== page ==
Automated Intelligence were delighted to present and sponsor at Think Digital Partners Think Data for Government virtual conference last week. The conference looked at the many challenges with data, including the understanding of data, data quality and data standards. In our latest blog, we take a look at some of the key takeaways from the event.
Getting the right data to the right people at the right time
The volume of growing data was a recurring key challenge discussed and how the complexity of data and turning its volume into meaning is necessary for public sector organisations to do their job. Christophe Prince, Director of Data and Identity from The Home Office highlighted how police and law enforcements dealing with sensitive information and large amounts of data is a challenge in itself due to storage issues and staff having to work their way through significant amounts of data. Prince continued it’s critical that the public sector require a cloud first approach to join up on data before it becomes a barrier and although technology is important, it’s not the only part that needs considered in relation to data management. However, he noted that data is seen as the second most important asset after staff and by getting the right data to the right people at the right time, it will then enable the delivery of public services. With data we can do so much, and the tech to deliver good quality, connected data, consistently and in good time. However, to Prince’s point, without people, the data will have minimal, if any, value. Organisations need both, but people are top priority.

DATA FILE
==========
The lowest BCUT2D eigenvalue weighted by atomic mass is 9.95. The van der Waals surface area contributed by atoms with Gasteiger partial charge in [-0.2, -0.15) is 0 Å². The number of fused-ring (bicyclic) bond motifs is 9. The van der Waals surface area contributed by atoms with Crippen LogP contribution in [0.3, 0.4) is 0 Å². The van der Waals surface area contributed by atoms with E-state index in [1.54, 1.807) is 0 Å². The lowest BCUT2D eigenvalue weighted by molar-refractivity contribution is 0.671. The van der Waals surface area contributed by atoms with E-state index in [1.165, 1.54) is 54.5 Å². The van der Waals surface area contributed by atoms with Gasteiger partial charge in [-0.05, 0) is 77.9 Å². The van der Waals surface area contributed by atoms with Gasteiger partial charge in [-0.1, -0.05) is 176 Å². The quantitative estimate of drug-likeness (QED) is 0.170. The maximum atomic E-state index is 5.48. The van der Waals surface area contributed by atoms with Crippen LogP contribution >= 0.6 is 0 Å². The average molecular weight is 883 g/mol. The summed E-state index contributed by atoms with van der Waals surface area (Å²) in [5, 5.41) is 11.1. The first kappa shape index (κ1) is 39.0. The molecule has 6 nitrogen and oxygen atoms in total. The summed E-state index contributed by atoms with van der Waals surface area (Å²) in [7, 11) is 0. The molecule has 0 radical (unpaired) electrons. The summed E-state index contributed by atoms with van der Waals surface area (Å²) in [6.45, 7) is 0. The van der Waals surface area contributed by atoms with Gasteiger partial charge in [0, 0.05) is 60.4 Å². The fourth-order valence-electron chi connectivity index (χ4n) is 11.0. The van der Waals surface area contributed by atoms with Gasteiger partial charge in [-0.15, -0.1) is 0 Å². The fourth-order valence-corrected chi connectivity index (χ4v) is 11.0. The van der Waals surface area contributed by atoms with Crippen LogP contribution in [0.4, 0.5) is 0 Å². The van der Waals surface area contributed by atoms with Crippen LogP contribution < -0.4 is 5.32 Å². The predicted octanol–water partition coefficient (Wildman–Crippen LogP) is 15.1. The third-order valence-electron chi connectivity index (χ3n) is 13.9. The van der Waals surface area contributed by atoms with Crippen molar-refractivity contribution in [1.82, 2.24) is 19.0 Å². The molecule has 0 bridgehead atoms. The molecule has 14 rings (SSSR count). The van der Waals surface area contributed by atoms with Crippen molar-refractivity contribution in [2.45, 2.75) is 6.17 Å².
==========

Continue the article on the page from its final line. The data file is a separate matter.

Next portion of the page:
Trust in data is key, organisations need to consider culture change and diversity when considering data
There was an overwhelming consensus that people and culture should come first due to the opportunities to drive better evidence-based decision making, intelligent automation and to create new ways of working which doesn’t happen without culture change and better data literacy.
Public sector organisations have noticed a common theme when it comes to leadership buy in and initiative. There needs to be more emphasis on who is responsible for change and taking into consideration who is at the table so to speak. By creating a diverse community and inviting other roles to take part in the conversation, there is a better understanding of challenges and data management. Furthermore, organisations must consider diversity when considering data looking at women in data and how it creates opportunities for career paths, leading the way within the industry and helping create the foundation of an effective data strategy. Trust should be at the heart of a public sector strategy, with better transparency on decisions made on data collection and analysis, enabling enhanced security and providing safe ways to share data.
Using intelligent automation to enhance citizen services
With data growing at a significant rate and 80% of an organisations data sitting in unstructured, critical formats including complex content types, organisations need to be able to unlock the potential to deliver better outcomes for citizens. Because of this there is a shift towards the human centric approach to automation where humans and machines can work side by side to enhance skills and vice versa to help automated business processes.